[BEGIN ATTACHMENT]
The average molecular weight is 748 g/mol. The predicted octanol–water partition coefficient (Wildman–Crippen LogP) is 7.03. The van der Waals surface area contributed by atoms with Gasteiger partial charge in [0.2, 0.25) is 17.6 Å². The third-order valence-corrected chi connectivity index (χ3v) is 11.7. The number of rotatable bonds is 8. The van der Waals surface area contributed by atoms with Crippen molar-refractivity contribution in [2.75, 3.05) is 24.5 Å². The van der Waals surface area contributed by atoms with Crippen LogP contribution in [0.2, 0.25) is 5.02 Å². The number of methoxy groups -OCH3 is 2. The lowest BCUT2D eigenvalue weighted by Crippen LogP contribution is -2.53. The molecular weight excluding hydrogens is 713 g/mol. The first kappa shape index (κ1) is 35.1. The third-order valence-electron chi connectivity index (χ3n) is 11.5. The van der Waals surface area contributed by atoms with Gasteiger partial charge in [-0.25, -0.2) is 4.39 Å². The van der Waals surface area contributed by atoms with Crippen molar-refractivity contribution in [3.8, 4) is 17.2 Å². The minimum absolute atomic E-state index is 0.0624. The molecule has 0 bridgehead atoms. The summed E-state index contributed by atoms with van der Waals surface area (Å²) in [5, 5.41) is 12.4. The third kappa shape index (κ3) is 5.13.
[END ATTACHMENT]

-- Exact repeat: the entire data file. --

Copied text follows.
The average molecular weight is 748 g/mol. The predicted octanol–water partition coefficient (Wildman–Crippen LogP) is 7.03. The van der Waals surface area contributed by atoms with Gasteiger partial charge in [0.2, 0.25) is 17.6 Å². The third-order valence-corrected chi connectivity index (χ3v) is 11.7. The number of rotatable bonds is 8. The van der Waals surface area contributed by atoms with Crippen molar-refractivity contribution in [2.75, 3.05) is 24.5 Å². The van der Waals surface area contributed by atoms with Crippen LogP contribution in [0.2, 0.25) is 5.02 Å². The number of methoxy groups -OCH3 is 2. The lowest BCUT2D eigenvalue weighted by Crippen LogP contribution is -2.53. The molecular weight excluding hydrogens is 713 g/mol. The first kappa shape index (κ1) is 35.1. The third-order valence-electron chi connectivity index (χ3n) is 11.5. The van der Waals surface area contributed by atoms with Gasteiger partial charge in [-0.25, -0.2) is 4.39 Å². The van der Waals surface area contributed by atoms with Crippen molar-refractivity contribution in [3.8, 4) is 17.2 Å². The minimum absolute atomic E-state index is 0.0624. The molecule has 0 bridgehead atoms. The summed E-state index contributed by atoms with van der Waals surface area (Å²) in [5, 5.41) is 12.4. The third kappa shape index (κ3) is 5.13.